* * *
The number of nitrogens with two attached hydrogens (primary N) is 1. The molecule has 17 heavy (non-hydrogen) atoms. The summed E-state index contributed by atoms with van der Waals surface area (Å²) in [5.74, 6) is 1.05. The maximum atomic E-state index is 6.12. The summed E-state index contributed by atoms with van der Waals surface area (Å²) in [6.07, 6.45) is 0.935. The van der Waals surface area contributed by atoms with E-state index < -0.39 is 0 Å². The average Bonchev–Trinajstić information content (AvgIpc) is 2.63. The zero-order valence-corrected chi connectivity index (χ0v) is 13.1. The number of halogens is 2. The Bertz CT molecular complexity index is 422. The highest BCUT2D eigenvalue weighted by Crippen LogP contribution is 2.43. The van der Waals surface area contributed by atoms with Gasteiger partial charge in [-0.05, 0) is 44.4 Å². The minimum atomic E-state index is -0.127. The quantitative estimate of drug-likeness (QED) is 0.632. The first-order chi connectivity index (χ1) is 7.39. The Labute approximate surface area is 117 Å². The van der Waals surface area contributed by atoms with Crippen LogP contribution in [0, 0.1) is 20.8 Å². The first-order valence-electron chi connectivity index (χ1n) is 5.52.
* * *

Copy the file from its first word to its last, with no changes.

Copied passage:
The number of nitrogens with two attached hydrogens (primary N) is 1. The molecule has 17 heavy (non-hydrogen) atoms. The summed E-state index contributed by atoms with van der Waals surface area (Å²) in [5.74, 6) is 1.05. The maximum atomic E-state index is 6.12. The summed E-state index contributed by atoms with van der Waals surface area (Å²) in [6.07, 6.45) is 0.935. The van der Waals surface area contributed by atoms with E-state index < -0.39 is 0 Å². The average Bonchev–Trinajstić information content (AvgIpc) is 2.63. The zero-order valence-corrected chi connectivity index (χ0v) is 13.1. The number of halogens is 2. The Bertz CT molecular complexity index is 422. The highest BCUT2D eigenvalue weighted by Crippen LogP contribution is 2.43. The van der Waals surface area contributed by atoms with Gasteiger partial charge in [-0.05, 0) is 44.4 Å². The minimum atomic E-state index is -0.127. The quantitative estimate of drug-likeness (QED) is 0.632. The first-order chi connectivity index (χ1) is 7.39. The Labute approximate surface area is 117 Å². The van der Waals surface area contributed by atoms with Crippen LogP contribution in [0, 0.1) is 20.8 Å². The first-order valence-electron chi connectivity index (χ1n) is 5.52.